First Amendment guru, blog don, and law professor Eugene Volokh of UCLA School of Law has a post noting FIRE's involvement in pushing back against a report from the University of California (UC) Advisory Council on Campus Climate, Culture, and Inclusion that recommends to UC System President Mark Yudof that UC adopt a "hate speech" policy.
We at FIRE have outlined our objections to the Advisory Council's vague and unconstitutional proposal. Prof. Volokh goes beyond these legal questions to note some prudential considerations as well. Here's a taste:
[A] university campus is a place where counterspeech is especially likely to be effective in combating such overwhelmingly condemned evil speech, both intellectually (in the sense of providing a persuasive response, if any is likely to be required) and emotionally (in the sense of making the targets of the speech feel welcome and valued on campus)...
This is exactly right: colleges are intended to be unique places of free inquiry. Hate speech codes take a dim view of the moral senses of a university's students-and are quite patronizing besides. But Prof. Volokh also correctly points out that "evil" speech comes in more and less popular versions. Ultimately, the plan recommended by the UC Advisory Council amounts to just another effort to allow colleges to pick winners and losers in the marketplace of ideas based on the popularity of the controversial viewpoints among members of the campus community, particularly the administrators:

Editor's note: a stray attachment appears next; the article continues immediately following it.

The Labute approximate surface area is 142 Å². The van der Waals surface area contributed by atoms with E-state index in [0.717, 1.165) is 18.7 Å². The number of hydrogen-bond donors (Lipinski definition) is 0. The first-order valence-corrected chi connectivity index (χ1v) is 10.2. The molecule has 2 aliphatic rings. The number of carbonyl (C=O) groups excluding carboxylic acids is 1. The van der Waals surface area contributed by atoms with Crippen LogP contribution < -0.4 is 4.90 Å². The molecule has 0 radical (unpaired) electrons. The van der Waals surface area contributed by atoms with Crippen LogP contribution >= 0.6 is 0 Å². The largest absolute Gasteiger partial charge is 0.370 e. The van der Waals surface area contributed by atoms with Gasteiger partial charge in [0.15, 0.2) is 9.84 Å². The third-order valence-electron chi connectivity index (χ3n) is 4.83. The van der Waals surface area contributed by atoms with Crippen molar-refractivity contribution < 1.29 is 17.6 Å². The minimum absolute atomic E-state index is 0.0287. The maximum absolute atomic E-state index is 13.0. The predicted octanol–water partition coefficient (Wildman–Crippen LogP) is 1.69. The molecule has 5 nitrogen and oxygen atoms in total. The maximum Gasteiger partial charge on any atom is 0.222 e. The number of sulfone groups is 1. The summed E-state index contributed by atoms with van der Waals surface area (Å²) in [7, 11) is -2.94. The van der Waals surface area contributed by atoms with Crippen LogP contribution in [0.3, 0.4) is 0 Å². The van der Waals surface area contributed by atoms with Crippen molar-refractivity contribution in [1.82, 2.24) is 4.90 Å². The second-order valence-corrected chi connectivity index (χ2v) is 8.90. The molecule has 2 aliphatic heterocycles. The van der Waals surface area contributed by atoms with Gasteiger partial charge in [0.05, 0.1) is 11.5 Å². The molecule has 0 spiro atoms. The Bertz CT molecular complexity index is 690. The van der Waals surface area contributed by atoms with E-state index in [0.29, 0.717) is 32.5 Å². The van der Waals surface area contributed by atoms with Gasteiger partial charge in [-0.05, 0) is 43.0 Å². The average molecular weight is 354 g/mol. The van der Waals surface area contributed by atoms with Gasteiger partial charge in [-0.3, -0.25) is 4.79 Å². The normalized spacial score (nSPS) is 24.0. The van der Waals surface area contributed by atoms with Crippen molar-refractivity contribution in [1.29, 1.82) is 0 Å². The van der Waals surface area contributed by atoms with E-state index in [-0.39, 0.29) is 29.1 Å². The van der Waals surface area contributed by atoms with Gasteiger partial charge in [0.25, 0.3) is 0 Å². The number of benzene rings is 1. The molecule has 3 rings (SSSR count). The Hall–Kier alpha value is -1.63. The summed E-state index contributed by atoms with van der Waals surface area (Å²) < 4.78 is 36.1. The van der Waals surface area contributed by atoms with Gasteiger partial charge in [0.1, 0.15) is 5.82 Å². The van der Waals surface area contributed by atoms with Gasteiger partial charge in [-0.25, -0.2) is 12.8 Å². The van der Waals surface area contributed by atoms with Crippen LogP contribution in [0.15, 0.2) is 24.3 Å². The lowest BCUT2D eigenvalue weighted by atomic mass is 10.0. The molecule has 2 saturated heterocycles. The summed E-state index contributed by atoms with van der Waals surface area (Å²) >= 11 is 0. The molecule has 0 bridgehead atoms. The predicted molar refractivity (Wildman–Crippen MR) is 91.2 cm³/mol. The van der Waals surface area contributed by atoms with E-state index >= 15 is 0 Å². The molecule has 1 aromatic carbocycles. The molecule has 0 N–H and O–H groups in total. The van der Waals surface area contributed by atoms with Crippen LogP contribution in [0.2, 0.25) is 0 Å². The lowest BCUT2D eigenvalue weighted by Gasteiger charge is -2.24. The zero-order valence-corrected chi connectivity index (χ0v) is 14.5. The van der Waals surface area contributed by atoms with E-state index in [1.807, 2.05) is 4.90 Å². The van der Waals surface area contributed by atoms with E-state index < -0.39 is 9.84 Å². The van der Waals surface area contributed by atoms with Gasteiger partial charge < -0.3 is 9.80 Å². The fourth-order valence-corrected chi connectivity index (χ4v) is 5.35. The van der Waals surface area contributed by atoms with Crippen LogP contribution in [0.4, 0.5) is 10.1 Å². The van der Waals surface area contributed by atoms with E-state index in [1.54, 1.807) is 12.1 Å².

[If a "hate speech" ban is instituted, t]he whole range of what some people (especially those on the Left, since they are the ones most likely to get the ear of UC administrators) call "hate speech" would become vulnerable to suppression. Harsh condemnation of Islam, condemnation of pro-Palestinian violence, arguments against homosexuality or same-sex marriage, calls for crackdowns on illegal immigration, condemnation of abortion, and more: All these could potentially be covered by a "prohibit[ion]" of "hate speech on campus."
FIRE shares such concerns. Vague and overbroad policies such as the proposed UC "hate speech" ban are not just unconstitutional, they are invitations to entrench the political and social views of the college administrative class (be that "left" or "right"). Administrators are free to have viewpoints on social issues, but they must not be free to close off debate on those issues using the logic that viewpoints not in accord with their own are "hateful."
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